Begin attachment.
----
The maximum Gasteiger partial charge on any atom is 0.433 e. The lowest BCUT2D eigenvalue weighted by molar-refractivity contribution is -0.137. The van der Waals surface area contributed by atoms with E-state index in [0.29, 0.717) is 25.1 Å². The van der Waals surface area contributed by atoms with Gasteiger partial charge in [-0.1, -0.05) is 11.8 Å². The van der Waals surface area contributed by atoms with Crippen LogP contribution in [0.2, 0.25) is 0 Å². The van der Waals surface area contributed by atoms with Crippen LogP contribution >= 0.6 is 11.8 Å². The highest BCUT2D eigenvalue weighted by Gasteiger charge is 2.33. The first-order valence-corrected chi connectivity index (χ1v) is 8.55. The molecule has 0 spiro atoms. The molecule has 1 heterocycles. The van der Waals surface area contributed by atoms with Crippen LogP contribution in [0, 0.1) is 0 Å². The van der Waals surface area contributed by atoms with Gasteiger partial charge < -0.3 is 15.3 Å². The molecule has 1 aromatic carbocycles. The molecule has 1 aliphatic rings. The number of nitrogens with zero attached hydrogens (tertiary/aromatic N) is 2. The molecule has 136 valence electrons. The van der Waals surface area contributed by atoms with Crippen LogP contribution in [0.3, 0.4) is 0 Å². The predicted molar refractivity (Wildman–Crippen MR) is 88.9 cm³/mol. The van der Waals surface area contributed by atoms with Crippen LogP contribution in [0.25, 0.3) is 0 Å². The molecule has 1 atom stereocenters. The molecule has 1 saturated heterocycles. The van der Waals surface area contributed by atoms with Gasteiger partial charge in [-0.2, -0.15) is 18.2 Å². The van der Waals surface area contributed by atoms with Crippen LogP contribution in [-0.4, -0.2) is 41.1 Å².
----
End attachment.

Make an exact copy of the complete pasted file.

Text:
The maximum Gasteiger partial charge on any atom is 0.433 e. The lowest BCUT2D eigenvalue weighted by molar-refractivity contribution is -0.137. The van der Waals surface area contributed by atoms with E-state index in [0.29, 0.717) is 25.1 Å². The van der Waals surface area contributed by atoms with Gasteiger partial charge in [-0.1, -0.05) is 11.8 Å². The van der Waals surface area contributed by atoms with Crippen LogP contribution in [0.2, 0.25) is 0 Å². The van der Waals surface area contributed by atoms with Crippen LogP contribution >= 0.6 is 11.8 Å². The highest BCUT2D eigenvalue weighted by Gasteiger charge is 2.33. The first-order valence-corrected chi connectivity index (χ1v) is 8.55. The molecule has 0 spiro atoms. The molecule has 1 heterocycles. The van der Waals surface area contributed by atoms with Crippen LogP contribution in [0, 0.1) is 0 Å². The van der Waals surface area contributed by atoms with Gasteiger partial charge < -0.3 is 15.3 Å². The molecule has 1 aromatic carbocycles. The molecule has 1 aliphatic rings. The number of nitrogens with zero attached hydrogens (tertiary/aromatic N) is 2. The molecule has 136 valence electrons. The van der Waals surface area contributed by atoms with Crippen LogP contribution in [0.3, 0.4) is 0 Å². The predicted molar refractivity (Wildman–Crippen MR) is 88.9 cm³/mol. The van der Waals surface area contributed by atoms with Crippen LogP contribution in [0.25, 0.3) is 0 Å². The molecule has 1 atom stereocenters. The molecule has 1 saturated heterocycles. The van der Waals surface area contributed by atoms with Gasteiger partial charge in [-0.2, -0.15) is 18.2 Å². The van der Waals surface area contributed by atoms with Crippen LogP contribution in [-0.4, -0.2) is 41.1 Å².